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Law enforcement debated filing charges against deputy’s killer weeks before ambush

DOUGLAS COUNTY, Colo. — Angry emails and social media posts made by the shooter in a deadly attack on Douglas County sheriff’s deputies were well-known to local law enforcement.

They included aggressive messages not only to officers and deputies, but also contained concerning language that prompted administrators at the University of Wyoming to issue an alert about Matthew Riehl.

Whether police action should be taken against Riehl was considered after the Nov. 10 traffic stop that seemed to spark Riehl’s rage against local law enforcement.

In December, the Douglas County Sheriff’s Office and the 18th Judicial District Attorney’s Office discussed whether Riehl should face charges over emails, social media posts and YouTube videos concerning the Lone Tree Police Department sergeant who pulled him over for the infraction.

After reviewing reports from the sheriff’s office, the district attorney’s office chose not to file charges in that incident.

According to emails from the sheriff’s office and the district attorney, a Nov. 29 progress report on Riehl’s traffic stop outlined Riehl was uncooperative during the stop, and afterward he sent more than a dozen emails to Lone Tree Municipal Court demanding the ticket be dismissed.

Riehl requested and received from the court the body-worn camera footage of his traffic stop that he posted in five videos on YouTube with comments about the officer who pulled him over, Sgt. Scott Vandenberg, calling him a liar, Nazi, lying scumbag and other derogatory names.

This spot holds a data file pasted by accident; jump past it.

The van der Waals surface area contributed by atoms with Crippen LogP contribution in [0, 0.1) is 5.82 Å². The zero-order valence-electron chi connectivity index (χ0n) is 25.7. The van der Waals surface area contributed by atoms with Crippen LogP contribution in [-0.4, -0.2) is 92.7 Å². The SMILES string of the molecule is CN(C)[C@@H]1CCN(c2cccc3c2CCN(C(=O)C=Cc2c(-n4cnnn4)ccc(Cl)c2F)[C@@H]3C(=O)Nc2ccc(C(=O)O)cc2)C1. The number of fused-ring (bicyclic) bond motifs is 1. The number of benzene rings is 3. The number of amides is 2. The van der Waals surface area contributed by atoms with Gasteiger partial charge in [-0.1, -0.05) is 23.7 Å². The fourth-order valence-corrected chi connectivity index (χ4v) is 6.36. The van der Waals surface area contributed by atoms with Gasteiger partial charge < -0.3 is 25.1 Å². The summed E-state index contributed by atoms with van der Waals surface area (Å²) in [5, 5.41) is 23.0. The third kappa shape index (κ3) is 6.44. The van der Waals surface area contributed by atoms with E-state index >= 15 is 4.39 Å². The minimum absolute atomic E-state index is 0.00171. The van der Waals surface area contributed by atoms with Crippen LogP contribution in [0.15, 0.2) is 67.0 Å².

Excerpts of the emails sent to the court include verbiage that could be interpreted as taking on a threatening tone.

“I could drive circles around you and if it ever came down to it, you know I’m a more disciplined marksman than your shaking pathetic lying (expletive),” Riehl wrote to Vandenberg.

Riehl publicly released Vandenberg’s home address and pointedly wrote in an email that he knew where Vandenberg lived.

Riehl also wrote of Vandenberg, “I should have your job. I’m smarter than you. I’m better qualified. I have combat proven medical training and I’ve practiced in Federal court. You are a fumbling, lying, perjuring buffoon. I want your stripes and your pension. I want your house. But you can keep your wife and dog if you have one. I’m a better law man than you any day of the week.”

A Dec. 6 progress report recaps whether the incident qualified as an “attempt to influence a public servant” to get his ticket dismissed, and the detective writing the report, Philip Domenico, said it does not because Riehl doesn’t demonstrate “deceit or threat of violence” against any particular law enforcement officer but instead merely speaks ill of Vandenberg.

Domenico passed the information on to Doug Bechtel, the intake deputy with the 18th Judicial District Attorney’s Office.

Emails exchanged between Domenico and Bechtel discuss grounds for declining to file charges.

On Dec.14, Domenico wrote, “I’m needing that documentation of your assessment of the Matthew Riehl situation. Some of the bosses here and at Lone Tree are anxious to get that report. They are most interested in why you don’t believe criminal charges are appropriate at this time and why that changes once Matthew is notified to stop.”

Bechtel responds, “We do not believe there is a likelihood of success at trial. We have to balance the suspect’s First Amendment rights (especially given the wide latitude since we are public servants) with Sgt. Vandenberg’s rights. Given our review of the reports, we do not believe that charges are appropriate at this time.

“One question you had was why telling the suspect to stop communications makes a difference. We have found that juries almost require that. Harassment requires ‘With the intent to annoy, harass or alarm …’ We have an argument that when a suspect continues to communicate after a clear ‘Do not contact me’ communication, that it is for the purpose of annoying, harassing or alarming. In this case, the defendant’s intent seems to be to get the ticket dismissed.”

After the Copper Canyon ambush on deputy Zackari Parrish and three other deputies, 18th Judicial District Attorney George Brauchler said he believes the right call was made to not file charges because there wasn’t sufficient evidence to warrant the move.